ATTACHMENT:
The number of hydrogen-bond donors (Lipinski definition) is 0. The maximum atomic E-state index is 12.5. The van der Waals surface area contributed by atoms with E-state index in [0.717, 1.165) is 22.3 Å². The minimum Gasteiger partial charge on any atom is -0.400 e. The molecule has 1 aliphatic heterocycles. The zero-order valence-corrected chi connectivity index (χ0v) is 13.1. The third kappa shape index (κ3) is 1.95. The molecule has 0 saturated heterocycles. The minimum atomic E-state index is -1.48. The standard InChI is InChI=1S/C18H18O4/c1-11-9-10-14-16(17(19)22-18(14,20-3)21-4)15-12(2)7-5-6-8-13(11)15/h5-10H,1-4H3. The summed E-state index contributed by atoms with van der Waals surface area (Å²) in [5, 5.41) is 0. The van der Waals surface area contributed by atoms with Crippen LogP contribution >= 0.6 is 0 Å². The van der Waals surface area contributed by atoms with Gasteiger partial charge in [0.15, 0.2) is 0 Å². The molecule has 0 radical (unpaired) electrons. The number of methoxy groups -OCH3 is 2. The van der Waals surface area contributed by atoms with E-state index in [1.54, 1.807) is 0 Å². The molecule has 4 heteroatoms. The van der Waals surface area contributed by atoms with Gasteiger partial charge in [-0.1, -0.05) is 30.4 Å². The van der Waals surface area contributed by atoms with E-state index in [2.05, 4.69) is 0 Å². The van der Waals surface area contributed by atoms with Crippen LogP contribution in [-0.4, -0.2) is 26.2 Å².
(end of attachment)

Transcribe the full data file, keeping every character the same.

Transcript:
The number of hydrogen-bond donors (Lipinski definition) is 0. The maximum atomic E-state index is 12.5. The van der Waals surface area contributed by atoms with E-state index in [0.717, 1.165) is 22.3 Å². The minimum Gasteiger partial charge on any atom is -0.400 e. The molecule has 1 aliphatic heterocycles. The zero-order valence-corrected chi connectivity index (χ0v) is 13.1. The third kappa shape index (κ3) is 1.95. The molecule has 0 saturated heterocycles. The minimum atomic E-state index is -1.48. The standard InChI is InChI=1S/C18H18O4/c1-11-9-10-14-16(17(19)22-18(14,20-3)21-4)15-12(2)7-5-6-8-13(11)15/h5-10H,1-4H3. The summed E-state index contributed by atoms with van der Waals surface area (Å²) in [5, 5.41) is 0. The van der Waals surface area contributed by atoms with Crippen LogP contribution >= 0.6 is 0 Å². The van der Waals surface area contributed by atoms with Gasteiger partial charge in [0.15, 0.2) is 0 Å². The molecule has 0 radical (unpaired) electrons. The number of methoxy groups -OCH3 is 2. The van der Waals surface area contributed by atoms with E-state index in [1.54, 1.807) is 0 Å². The molecule has 4 heteroatoms. The van der Waals surface area contributed by atoms with Gasteiger partial charge in [-0.1, -0.05) is 30.4 Å². The van der Waals surface area contributed by atoms with E-state index in [2.05, 4.69) is 0 Å². The van der Waals surface area contributed by atoms with Crippen LogP contribution in [-0.4, -0.2) is 26.2 Å².